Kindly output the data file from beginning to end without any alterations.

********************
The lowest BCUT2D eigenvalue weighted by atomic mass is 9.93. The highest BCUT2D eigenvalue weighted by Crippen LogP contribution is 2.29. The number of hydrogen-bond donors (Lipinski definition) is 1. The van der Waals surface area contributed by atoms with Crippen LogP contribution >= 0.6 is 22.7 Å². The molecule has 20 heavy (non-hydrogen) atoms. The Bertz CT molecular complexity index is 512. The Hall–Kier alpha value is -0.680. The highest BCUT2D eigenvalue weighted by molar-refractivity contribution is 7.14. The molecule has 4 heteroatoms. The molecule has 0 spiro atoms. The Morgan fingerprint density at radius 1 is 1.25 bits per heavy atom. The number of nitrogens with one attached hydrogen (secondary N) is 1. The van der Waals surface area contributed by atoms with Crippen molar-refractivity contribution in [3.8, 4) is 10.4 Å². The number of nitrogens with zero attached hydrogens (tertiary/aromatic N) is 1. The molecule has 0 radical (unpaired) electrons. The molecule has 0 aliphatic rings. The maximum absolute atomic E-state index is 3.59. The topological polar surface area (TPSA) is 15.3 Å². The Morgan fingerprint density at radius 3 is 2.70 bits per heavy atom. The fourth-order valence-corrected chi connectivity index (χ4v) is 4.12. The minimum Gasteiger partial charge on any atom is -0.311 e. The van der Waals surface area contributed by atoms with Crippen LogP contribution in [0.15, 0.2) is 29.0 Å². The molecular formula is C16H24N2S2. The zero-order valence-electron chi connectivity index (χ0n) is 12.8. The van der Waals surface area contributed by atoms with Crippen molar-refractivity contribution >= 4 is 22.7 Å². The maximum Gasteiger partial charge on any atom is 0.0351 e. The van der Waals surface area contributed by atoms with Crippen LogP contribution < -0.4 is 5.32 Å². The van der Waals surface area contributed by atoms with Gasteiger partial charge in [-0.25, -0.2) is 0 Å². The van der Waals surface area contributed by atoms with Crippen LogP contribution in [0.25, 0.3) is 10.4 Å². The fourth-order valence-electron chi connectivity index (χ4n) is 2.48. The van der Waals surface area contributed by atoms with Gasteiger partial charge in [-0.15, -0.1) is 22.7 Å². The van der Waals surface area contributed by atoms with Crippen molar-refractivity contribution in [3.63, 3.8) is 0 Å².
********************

The lowest BCUT2D eigenvalue weighted by atomic mass is 9.93. The highest BCUT2D eigenvalue weighted by Crippen LogP contribution is 2.29. The number of hydrogen-bond donors (Lipinski definition) is 1. The van der Waals surface area contributed by atoms with Crippen LogP contribution >= 0.6 is 22.7 Å². The molecule has 20 heavy (non-hydrogen) atoms. The Bertz CT molecular complexity index is 512. The Hall–Kier alpha value is -0.680. The highest BCUT2D eigenvalue weighted by molar-refractivity contribution is 7.14. The molecule has 4 heteroatoms. The molecule has 0 spiro atoms. The Morgan fingerprint density at radius 1 is 1.25 bits per heavy atom. The number of nitrogens with one attached hydrogen (secondary N) is 1. The van der Waals surface area contributed by atoms with Crippen molar-refractivity contribution in [3.8, 4) is 10.4 Å². The number of nitrogens with zero attached hydrogens (tertiary/aromatic N) is 1. The molecule has 0 radical (unpaired) electrons. The molecule has 0 aliphatic rings. The maximum absolute atomic E-state index is 3.59. The topological polar surface area (TPSA) is 15.3 Å². The Morgan fingerprint density at radius 3 is 2.70 bits per heavy atom. The fourth-order valence-corrected chi connectivity index (χ4v) is 4.12. The minimum Gasteiger partial charge on any atom is -0.311 e. The van der Waals surface area contributed by atoms with Crippen LogP contribution in [0.15, 0.2) is 29.0 Å². The molecular formula is C16H24N2S2. The zero-order valence-electron chi connectivity index (χ0n) is 12.8. The van der Waals surface area contributed by atoms with Crippen molar-refractivity contribution >= 4 is 22.7 Å². The maximum Gasteiger partial charge on any atom is 0.0351 e. The van der Waals surface area contributed by atoms with Crippen LogP contribution < -0.4 is 5.32 Å². The van der Waals surface area contributed by atoms with Gasteiger partial charge in [-0.25, -0.2) is 0 Å². The van der Waals surface area contributed by atoms with Crippen LogP contribution in [0.25, 0.3) is 10.4 Å². The fourth-order valence-electron chi connectivity index (χ4n) is 2.48. The van der Waals surface area contributed by atoms with Gasteiger partial charge in [-0.15, -0.1) is 22.7 Å². The van der Waals surface area contributed by atoms with Crippen molar-refractivity contribution in [3.63, 3.8) is 0 Å².